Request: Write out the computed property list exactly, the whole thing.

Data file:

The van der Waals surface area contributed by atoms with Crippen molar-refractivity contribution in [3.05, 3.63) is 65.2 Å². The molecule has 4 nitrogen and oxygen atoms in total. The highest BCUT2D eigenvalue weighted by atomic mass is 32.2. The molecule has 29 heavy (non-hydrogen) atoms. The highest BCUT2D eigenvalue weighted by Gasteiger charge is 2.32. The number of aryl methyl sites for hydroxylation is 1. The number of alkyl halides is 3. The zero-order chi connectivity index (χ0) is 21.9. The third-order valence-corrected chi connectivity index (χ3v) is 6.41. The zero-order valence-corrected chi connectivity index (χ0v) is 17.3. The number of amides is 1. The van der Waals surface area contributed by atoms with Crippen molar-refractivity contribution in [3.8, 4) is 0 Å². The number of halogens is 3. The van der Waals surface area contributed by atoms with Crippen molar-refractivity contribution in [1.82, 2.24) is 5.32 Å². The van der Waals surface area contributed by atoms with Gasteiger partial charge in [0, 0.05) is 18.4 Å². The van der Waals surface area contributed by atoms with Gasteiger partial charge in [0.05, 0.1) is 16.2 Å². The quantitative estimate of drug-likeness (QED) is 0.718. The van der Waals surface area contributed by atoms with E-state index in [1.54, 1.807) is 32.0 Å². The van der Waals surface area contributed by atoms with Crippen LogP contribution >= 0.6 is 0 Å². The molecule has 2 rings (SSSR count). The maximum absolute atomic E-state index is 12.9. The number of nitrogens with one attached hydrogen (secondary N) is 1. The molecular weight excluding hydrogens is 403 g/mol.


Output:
The van der Waals surface area contributed by atoms with Crippen molar-refractivity contribution in [3.05, 3.63) is 65.2 Å². The molecule has 4 nitrogen and oxygen atoms in total. The highest BCUT2D eigenvalue weighted by atomic mass is 32.2. The molecule has 29 heavy (non-hydrogen) atoms. The highest BCUT2D eigenvalue weighted by Gasteiger charge is 2.32. The number of aryl methyl sites for hydroxylation is 1. The number of alkyl halides is 3. The zero-order chi connectivity index (χ0) is 21.9. The third-order valence-corrected chi connectivity index (χ3v) is 6.41. The zero-order valence-corrected chi connectivity index (χ0v) is 17.3. The number of amides is 1. The van der Waals surface area contributed by atoms with Crippen molar-refractivity contribution in [3.8, 4) is 0 Å². The number of halogens is 3. The van der Waals surface area contributed by atoms with Crippen molar-refractivity contribution in [1.82, 2.24) is 5.32 Å². The van der Waals surface area contributed by atoms with Gasteiger partial charge in [0, 0.05) is 18.4 Å². The van der Waals surface area contributed by atoms with Gasteiger partial charge in [0.05, 0.1) is 16.2 Å². The quantitative estimate of drug-likeness (QED) is 0.718. The van der Waals surface area contributed by atoms with E-state index in [1.54, 1.807) is 32.0 Å². The van der Waals surface area contributed by atoms with Crippen LogP contribution >= 0.6 is 0 Å². The molecule has 2 rings (SSSR count). The maximum absolute atomic E-state index is 12.9. The number of nitrogens with one attached hydrogen (secondary N) is 1. The molecular weight excluding hydrogens is 403 g/mol.